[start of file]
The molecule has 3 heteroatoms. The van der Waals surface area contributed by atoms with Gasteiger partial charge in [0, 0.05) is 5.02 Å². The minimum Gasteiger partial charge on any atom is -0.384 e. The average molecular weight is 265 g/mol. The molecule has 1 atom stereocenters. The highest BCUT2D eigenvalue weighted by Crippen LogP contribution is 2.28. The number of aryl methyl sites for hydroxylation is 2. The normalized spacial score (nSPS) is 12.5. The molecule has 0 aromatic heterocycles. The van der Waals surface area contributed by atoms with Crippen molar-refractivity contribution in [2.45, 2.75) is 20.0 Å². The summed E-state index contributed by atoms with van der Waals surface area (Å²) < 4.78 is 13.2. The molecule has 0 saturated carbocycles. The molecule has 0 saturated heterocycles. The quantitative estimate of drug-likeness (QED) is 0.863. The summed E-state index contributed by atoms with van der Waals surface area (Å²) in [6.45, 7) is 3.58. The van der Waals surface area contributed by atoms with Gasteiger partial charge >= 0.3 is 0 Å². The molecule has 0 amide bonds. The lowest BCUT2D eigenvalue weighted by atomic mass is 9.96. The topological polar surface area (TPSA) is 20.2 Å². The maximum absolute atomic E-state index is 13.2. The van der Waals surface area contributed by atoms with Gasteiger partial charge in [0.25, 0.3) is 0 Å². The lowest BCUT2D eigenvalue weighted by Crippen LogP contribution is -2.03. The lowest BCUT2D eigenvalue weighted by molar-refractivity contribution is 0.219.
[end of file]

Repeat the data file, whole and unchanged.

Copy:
The molecule has 3 heteroatoms. The van der Waals surface area contributed by atoms with Gasteiger partial charge in [0, 0.05) is 5.02 Å². The minimum Gasteiger partial charge on any atom is -0.384 e. The average molecular weight is 265 g/mol. The molecule has 1 atom stereocenters. The highest BCUT2D eigenvalue weighted by Crippen LogP contribution is 2.28. The number of aryl methyl sites for hydroxylation is 2. The normalized spacial score (nSPS) is 12.5. The molecule has 0 aromatic heterocycles. The van der Waals surface area contributed by atoms with Crippen molar-refractivity contribution in [2.45, 2.75) is 20.0 Å². The summed E-state index contributed by atoms with van der Waals surface area (Å²) < 4.78 is 13.2. The molecule has 0 saturated carbocycles. The molecule has 0 saturated heterocycles. The quantitative estimate of drug-likeness (QED) is 0.863. The summed E-state index contributed by atoms with van der Waals surface area (Å²) in [6.45, 7) is 3.58. The van der Waals surface area contributed by atoms with Gasteiger partial charge >= 0.3 is 0 Å². The molecule has 0 amide bonds. The lowest BCUT2D eigenvalue weighted by atomic mass is 9.96. The topological polar surface area (TPSA) is 20.2 Å². The maximum absolute atomic E-state index is 13.2. The van der Waals surface area contributed by atoms with Gasteiger partial charge in [0.25, 0.3) is 0 Å². The lowest BCUT2D eigenvalue weighted by Crippen LogP contribution is -2.03. The lowest BCUT2D eigenvalue weighted by molar-refractivity contribution is 0.219.